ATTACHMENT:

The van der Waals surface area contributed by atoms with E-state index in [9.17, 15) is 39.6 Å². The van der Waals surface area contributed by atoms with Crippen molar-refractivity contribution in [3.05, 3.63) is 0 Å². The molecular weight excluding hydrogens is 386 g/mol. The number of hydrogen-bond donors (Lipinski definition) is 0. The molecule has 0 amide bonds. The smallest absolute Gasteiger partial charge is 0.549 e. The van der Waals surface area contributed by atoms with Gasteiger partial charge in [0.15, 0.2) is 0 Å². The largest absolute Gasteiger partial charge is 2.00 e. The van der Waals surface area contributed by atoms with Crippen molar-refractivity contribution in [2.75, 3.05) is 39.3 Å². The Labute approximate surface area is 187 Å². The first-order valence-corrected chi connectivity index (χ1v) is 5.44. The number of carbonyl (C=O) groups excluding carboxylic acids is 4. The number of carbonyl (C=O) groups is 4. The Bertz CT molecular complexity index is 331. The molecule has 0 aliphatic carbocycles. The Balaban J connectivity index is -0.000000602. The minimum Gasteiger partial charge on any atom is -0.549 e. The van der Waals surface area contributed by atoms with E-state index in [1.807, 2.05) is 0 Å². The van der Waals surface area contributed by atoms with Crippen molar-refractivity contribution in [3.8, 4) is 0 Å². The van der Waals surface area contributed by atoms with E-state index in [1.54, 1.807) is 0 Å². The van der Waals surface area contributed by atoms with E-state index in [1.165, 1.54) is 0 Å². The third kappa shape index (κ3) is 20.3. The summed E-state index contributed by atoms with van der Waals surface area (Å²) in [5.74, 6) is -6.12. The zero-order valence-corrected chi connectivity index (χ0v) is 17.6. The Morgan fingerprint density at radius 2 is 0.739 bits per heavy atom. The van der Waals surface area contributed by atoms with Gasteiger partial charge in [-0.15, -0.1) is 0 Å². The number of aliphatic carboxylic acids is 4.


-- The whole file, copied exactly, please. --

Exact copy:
The van der Waals surface area contributed by atoms with E-state index in [9.17, 15) is 39.6 Å². The van der Waals surface area contributed by atoms with Crippen molar-refractivity contribution in [3.05, 3.63) is 0 Å². The molecular weight excluding hydrogens is 386 g/mol. The number of hydrogen-bond donors (Lipinski definition) is 0. The molecule has 0 amide bonds. The smallest absolute Gasteiger partial charge is 0.549 e. The van der Waals surface area contributed by atoms with Gasteiger partial charge in [0.15, 0.2) is 0 Å². The largest absolute Gasteiger partial charge is 2.00 e. The van der Waals surface area contributed by atoms with Crippen molar-refractivity contribution in [2.75, 3.05) is 39.3 Å². The Labute approximate surface area is 187 Å². The first-order valence-corrected chi connectivity index (χ1v) is 5.44. The number of carbonyl (C=O) groups excluding carboxylic acids is 4. The number of carbonyl (C=O) groups is 4. The Bertz CT molecular complexity index is 331. The molecule has 0 aliphatic carbocycles. The Balaban J connectivity index is -0.000000602. The minimum Gasteiger partial charge on any atom is -0.549 e. The van der Waals surface area contributed by atoms with E-state index in [1.807, 2.05) is 0 Å². The van der Waals surface area contributed by atoms with Crippen molar-refractivity contribution in [3.8, 4) is 0 Å². The van der Waals surface area contributed by atoms with E-state index in [1.54, 1.807) is 0 Å². The van der Waals surface area contributed by atoms with E-state index in [1.165, 1.54) is 0 Å². The third kappa shape index (κ3) is 20.3. The summed E-state index contributed by atoms with van der Waals surface area (Å²) in [5.74, 6) is -6.12. The zero-order valence-corrected chi connectivity index (χ0v) is 17.6. The Morgan fingerprint density at radius 2 is 0.739 bits per heavy atom. The van der Waals surface area contributed by atoms with Gasteiger partial charge in [-0.15, -0.1) is 0 Å². The number of aliphatic carboxylic acids is 4.